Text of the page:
Announcement

Collapse
No announcement yet.

SUV sales continue to soar - 70% of Canaidan sales now light trucks

Collapse
X
 
  • Filter
  • Time
  • Show
Clear All
new posts

  • #31
    Originally posted by KC View Post
    Go camping and you’ll see all kinds of people towing 5th wheels. They aren’t jetting it around the world but are towing a trailer for which they need a pick up.
    And every time I see that I wonder why they are spending all of that money on a big trailer, a big vehicle to haul it, gas to run it, and often an expensive (and small) RV campsite with hookups, instead of driving a car and booking a hotel. If you like camping, get a tent or a tent trailer. If you don't like camping, why pretend that you do?

    Comment


    • #32
      Originally posted by Titanium48 View Post
      Originally posted by KC View Post
      Go camping and you’ll see all kinds of people towing 5th wheels. They aren’t jetting it around the world but are towing a trailer for which they need a pick up.
      And every time I see that I wonder why they are spending all of that money on a big trailer, a big vehicle to haul it, gas to run it, and often an expensive (and small) RV campsite with hookups, instead of driving a car and booking a hotel. If you like camping, get a tent or a tent trailer. If you don't like camping, why pretend that you do?
      Just ask any couple with a trailer. They’ve probably all tented as well.

      Comment


      • #33
        Originally posted by Titanium48 View Post
        Originally posted by KC View Post
        Go camping and you’ll see all kinds of people towing 5th wheels. They aren’t jetting it around the world but are towing a trailer for which they need a pick up.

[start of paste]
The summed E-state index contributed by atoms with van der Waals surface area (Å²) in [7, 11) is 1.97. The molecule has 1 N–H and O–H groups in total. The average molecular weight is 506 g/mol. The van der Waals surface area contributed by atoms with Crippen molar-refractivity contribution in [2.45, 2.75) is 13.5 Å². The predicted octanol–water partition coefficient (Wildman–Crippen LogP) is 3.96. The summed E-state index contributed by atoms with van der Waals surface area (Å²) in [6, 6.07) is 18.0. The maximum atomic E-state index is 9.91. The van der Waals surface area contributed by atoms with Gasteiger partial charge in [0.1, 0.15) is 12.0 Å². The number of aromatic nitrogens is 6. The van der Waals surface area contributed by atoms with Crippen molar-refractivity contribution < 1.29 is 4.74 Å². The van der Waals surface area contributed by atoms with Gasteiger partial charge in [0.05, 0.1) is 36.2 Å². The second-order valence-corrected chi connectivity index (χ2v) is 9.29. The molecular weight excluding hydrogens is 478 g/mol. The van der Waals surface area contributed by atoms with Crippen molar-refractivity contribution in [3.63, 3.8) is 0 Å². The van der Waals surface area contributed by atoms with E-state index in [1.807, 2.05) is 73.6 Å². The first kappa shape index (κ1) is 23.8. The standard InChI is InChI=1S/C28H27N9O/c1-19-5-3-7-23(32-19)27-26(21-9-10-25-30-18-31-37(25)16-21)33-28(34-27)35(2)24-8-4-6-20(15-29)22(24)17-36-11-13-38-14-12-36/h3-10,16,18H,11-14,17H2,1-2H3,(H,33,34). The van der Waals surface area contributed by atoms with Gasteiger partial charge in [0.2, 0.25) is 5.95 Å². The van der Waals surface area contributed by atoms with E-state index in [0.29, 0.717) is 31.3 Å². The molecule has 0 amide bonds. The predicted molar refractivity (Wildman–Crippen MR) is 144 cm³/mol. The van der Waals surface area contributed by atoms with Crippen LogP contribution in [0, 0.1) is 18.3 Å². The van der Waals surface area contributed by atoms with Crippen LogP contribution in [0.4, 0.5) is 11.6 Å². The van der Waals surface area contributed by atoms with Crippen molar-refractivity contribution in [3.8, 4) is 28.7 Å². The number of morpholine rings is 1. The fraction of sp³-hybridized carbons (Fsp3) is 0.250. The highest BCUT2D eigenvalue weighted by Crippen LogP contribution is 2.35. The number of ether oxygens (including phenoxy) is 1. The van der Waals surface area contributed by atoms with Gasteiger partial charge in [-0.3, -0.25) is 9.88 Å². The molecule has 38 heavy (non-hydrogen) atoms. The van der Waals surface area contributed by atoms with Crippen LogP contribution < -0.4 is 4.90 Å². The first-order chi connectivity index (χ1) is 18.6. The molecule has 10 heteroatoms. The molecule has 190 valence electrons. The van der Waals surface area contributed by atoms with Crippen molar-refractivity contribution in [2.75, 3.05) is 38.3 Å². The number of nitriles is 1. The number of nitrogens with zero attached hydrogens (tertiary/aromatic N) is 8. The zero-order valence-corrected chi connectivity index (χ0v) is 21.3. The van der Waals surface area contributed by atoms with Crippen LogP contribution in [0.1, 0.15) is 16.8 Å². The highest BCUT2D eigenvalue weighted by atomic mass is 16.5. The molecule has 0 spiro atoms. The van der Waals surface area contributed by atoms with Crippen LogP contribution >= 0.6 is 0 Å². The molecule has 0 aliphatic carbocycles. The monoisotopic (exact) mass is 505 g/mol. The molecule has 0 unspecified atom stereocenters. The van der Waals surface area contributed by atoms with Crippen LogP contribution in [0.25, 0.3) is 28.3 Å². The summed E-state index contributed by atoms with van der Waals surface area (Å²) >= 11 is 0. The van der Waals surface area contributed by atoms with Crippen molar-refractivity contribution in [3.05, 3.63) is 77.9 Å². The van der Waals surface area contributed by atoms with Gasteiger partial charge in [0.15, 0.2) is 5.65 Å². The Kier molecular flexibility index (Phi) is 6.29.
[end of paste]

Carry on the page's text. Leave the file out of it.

And every time I see that I wonder why they are spending all of that money on a big trailer, a big vehicle to haul it, gas to run it, and often an expensive (and small) RV campsite with hookups, instead of driving a car and booking a hotel. If you like camping, get a tent or a tent trailer. If you don't like camping, why pretend that you do?
        I've got a big group of friends that go camping at Whistlers in Jasper a couple times a year. It's a mix of single guys like myself who are in small tents, to families with 2-3 kids and big 5th wheels. I can totally understand why the families have trailers, although it does seem like some of them are a bit overkill. It can be a nightmare with young kids (or dogs) sleeping in tents. One couple with 2 boys has one of those R-Pod trailers, and that seems like a nice middle ground, although it might be a bit limiting once their boys get older (they're 3+5 right now). But even for the people in the big 5th wheels, staying in a hotel just isn't the same thing. The kids can't run around and play outside all day, you can't have a campfire at night, and so on.